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Friday
Oct212011

RS46 - The Varieties of Skepticism

Release date: October 23, 2011


Dilbert.com

All of us who are involved in the skeptics movement are regularly confronted with one of two reactions when revealing ourselves as skeptics: either that we are cynics or that, like the classic skeptics, we don't believe that anything is knowable. In this episode, Massimo and Julia take us trough the history of skepticism. From its roots in ancient Greece, to Descartes, the last rationalist, to David Hume, the father of modern skepticism, and to today's skeptic movement. Also, is anything really knowable? How do we know that we really exist and are not residents of a cosmic holodeck?

Julia's pick:  "The Matrix as Metaphysics"

Massimo's pick: "On Bullshit"

References:
http://plato.stanford.edu/entries/skepticism-ancient/
http://plato.stanford.edu/entries/skepticism/

Reader Comments (3)

I find your treatment of Pyrrhonian skepticism somewhat distressing. Doubt is not denial, so being skeptical of skepticism does not result in any sort of contradiction at all. Instead it results in the skeptical position across an infinite meta-progression (or, if you wish, an infinite regress). There is no reason to artificially protect skepticism itself from skeptical inquiry (as Shermer's agenda-ridden apprehension claims). The result of skepticism of skepticism is no conclusion, which is skepticism.

As for it being sterile (not allowing us to progress) that is a straight up error, unless one measures progression by the acquisition of certainty (in which case the lesson was obviously missed completely). We don't need affirmations of certainty to build - tentative positing are sufficient for progressing. Indeed, I would argue that maintaining an eschewing of certainty is what permits growth, change and adaptability, since one suffers no delusions of certainty to act as a perimeter of ignorance (that halts inquiry).

From my perspective, the casually dismissive attitude toward Pyrrhonian skepticism also casually dismisses the important lessons to be learned, especially with regards to offering us protection from dogmatic affirmations of certainty. This lesson itself is a necessary, practical prerequisite for inquiry. Far from "sterile," it is *the* opportunity for growth. That is not sterility; it is an invitation to explore.

When, at the zero point of epistemic nihilism, we begin our explorations on the basis of tentative positings we have a much better possibility of correcting error than we do if we begin our exploration on the basis of dogmatic affirmations of certainty, which allows for no correction. I think Massimo's use of the phrase "epistemological humbleness" (paraphrasing) is critically important to the investigative effort. This is not, in my view, an academic curiosity or an unreasonable stance; it is a necessary prerequisite of the mentality of inquiry.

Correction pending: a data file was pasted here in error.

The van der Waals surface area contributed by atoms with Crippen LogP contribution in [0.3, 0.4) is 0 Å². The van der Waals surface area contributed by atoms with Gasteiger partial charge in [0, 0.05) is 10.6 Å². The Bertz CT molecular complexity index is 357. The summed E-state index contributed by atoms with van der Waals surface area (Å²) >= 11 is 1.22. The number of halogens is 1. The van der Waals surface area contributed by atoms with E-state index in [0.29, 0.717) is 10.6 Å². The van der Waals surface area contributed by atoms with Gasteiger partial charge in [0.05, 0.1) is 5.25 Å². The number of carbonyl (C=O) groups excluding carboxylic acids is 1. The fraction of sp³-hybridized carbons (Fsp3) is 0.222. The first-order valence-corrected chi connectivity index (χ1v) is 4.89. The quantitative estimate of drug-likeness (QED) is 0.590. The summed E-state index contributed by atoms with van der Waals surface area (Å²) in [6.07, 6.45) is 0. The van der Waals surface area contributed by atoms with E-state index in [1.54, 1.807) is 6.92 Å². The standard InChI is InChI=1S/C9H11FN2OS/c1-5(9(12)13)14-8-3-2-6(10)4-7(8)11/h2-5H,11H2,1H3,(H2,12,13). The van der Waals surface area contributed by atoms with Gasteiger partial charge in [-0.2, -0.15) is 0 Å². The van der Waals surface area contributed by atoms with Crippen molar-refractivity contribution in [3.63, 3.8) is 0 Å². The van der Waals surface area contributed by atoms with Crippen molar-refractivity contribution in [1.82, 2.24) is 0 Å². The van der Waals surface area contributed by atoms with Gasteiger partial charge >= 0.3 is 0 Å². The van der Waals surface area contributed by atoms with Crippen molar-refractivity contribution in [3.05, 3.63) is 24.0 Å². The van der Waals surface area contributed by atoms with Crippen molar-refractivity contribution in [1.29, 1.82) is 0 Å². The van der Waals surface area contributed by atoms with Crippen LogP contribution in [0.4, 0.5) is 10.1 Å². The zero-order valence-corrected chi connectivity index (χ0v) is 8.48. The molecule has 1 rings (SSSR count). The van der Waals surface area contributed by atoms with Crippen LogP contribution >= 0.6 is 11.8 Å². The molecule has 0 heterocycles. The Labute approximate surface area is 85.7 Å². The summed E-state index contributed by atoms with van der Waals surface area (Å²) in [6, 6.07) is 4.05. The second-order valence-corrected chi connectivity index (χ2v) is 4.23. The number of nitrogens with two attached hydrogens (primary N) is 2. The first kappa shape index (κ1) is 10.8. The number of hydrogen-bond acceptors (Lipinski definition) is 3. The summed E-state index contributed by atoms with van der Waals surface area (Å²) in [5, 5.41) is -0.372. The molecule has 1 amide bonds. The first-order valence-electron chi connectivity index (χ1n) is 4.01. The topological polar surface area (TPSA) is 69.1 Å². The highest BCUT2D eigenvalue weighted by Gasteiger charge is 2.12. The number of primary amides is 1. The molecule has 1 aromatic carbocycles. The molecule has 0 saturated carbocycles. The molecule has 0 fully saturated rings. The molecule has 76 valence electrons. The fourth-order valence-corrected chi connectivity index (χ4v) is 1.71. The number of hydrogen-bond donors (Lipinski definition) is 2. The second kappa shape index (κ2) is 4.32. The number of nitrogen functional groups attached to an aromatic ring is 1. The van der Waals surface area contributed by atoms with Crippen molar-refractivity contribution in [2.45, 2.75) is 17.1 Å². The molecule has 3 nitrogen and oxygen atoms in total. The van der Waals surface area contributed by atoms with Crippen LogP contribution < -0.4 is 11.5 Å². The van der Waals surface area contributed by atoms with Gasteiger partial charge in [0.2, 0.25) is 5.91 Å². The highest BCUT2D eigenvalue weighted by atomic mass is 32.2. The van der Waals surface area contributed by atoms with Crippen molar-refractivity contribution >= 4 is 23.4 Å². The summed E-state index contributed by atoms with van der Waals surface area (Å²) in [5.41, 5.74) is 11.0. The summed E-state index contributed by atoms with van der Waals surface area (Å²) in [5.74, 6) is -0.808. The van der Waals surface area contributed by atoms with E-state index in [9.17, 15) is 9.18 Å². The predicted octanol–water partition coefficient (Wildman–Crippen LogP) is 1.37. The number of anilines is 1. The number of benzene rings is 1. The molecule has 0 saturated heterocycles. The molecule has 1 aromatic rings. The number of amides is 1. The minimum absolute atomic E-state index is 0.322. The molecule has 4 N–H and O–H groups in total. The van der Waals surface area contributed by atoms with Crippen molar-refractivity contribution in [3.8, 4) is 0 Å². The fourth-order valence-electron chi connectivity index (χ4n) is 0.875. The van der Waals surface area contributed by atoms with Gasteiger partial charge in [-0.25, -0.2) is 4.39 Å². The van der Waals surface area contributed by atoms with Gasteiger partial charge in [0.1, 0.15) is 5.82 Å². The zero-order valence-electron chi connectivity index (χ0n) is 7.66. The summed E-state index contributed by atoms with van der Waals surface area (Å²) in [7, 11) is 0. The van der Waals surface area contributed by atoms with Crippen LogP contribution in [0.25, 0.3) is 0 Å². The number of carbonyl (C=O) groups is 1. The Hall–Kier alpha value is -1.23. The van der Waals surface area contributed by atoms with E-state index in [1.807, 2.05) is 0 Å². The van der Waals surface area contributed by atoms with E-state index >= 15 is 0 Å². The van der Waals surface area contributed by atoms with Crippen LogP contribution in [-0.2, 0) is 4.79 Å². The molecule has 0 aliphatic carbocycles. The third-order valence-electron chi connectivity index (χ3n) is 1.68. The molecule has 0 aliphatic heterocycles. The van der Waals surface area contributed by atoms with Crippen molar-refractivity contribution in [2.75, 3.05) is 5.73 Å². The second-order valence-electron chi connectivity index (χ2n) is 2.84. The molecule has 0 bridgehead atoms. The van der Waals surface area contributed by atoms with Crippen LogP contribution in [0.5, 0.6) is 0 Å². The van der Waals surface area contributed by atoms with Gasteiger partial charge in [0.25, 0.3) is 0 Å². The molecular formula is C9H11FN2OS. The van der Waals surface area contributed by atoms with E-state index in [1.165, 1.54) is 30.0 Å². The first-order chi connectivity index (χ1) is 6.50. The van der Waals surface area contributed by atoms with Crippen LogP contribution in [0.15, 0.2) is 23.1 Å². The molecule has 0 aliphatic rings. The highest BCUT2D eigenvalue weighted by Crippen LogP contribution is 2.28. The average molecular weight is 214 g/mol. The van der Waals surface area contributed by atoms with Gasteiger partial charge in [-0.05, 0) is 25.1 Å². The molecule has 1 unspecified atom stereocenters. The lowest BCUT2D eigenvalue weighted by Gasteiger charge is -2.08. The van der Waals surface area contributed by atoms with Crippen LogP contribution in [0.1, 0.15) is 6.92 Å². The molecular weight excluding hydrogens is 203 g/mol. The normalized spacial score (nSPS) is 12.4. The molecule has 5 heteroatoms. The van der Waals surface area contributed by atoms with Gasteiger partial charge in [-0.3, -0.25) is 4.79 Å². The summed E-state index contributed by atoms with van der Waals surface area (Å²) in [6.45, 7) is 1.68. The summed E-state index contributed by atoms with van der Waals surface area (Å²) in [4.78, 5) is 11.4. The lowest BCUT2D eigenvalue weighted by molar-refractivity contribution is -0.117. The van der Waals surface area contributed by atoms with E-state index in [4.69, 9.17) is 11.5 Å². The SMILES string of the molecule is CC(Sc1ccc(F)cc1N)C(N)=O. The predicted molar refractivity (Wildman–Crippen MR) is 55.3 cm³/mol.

As for the "little asterisk" stuff, apparently Julie has never encountered people who claim certainty (yes, certainty) based on faith. These people, and they do exist in vast numbers, do not have any asterisks at all.

Side Note: If one is going to critique Pyrrhonian skepticism, then it would be much more productive to go after the Ancient Greek philosophical idea of "living a philosophy." which, entertainingly, Pyrrhonian skeptics shoehorned into skepticism in the form of "ataraxia." You can have a lot of fun picking apart the "giving assent" to this purpose of philosophy. The traditional bugbear that there is an inherent contradiction in skepticism, however, is a chimera and arises from conflating doubt with denial.

October 24, 2011 | Unregistered CommenterDglas Raeat

This episode was a joke. As a grad student in phil working in, broadly, epistemology, both the discussion of skepticism and the ensuing 20 minutes of rambling were disappointing. Massimo ended the show in quite a hole: the naturalist and "skeptic" today work with a giant asterisk next to all of their claims: "All of this is contingent upon there actually being an external world, upon humans reliably tracking the truth, upon humans not being deceived in their beliefs, etc. etc." Massimo's response was "We can't disprove skepticism--in fact, total skepticism may even be likely--so we just carry on as if we HAD refuted it." Of course, why can't the theist (or anyone else?) say exactly the same thing? "We can't disprove atheism--in fact, atheism may even be likely--so we'll just process as if atheism were false. It is the best we can do after all." So how do I even decide between the "skeptic" and the religious dogmatist in the first place when the foundation of all positions is the same dogmatic head in the sand? What a joke.

November 26, 2011 | Unregistered Commenterjtr

I've listened to several episodes and read several of Dr. Pigliucci's essays. I'm wondering if he isn't advocating a sort of pragmatism with much of his work? Being a pragmatist myself, I would not be terribly upset at this, but I would be interested to hear if Dr. Pigliucci considers himself a pragmatist, or if he feels a sort of intellectual kinship with any pragmatists.

February 10, 2014 | Unregistered CommenterJeffrey Elliott

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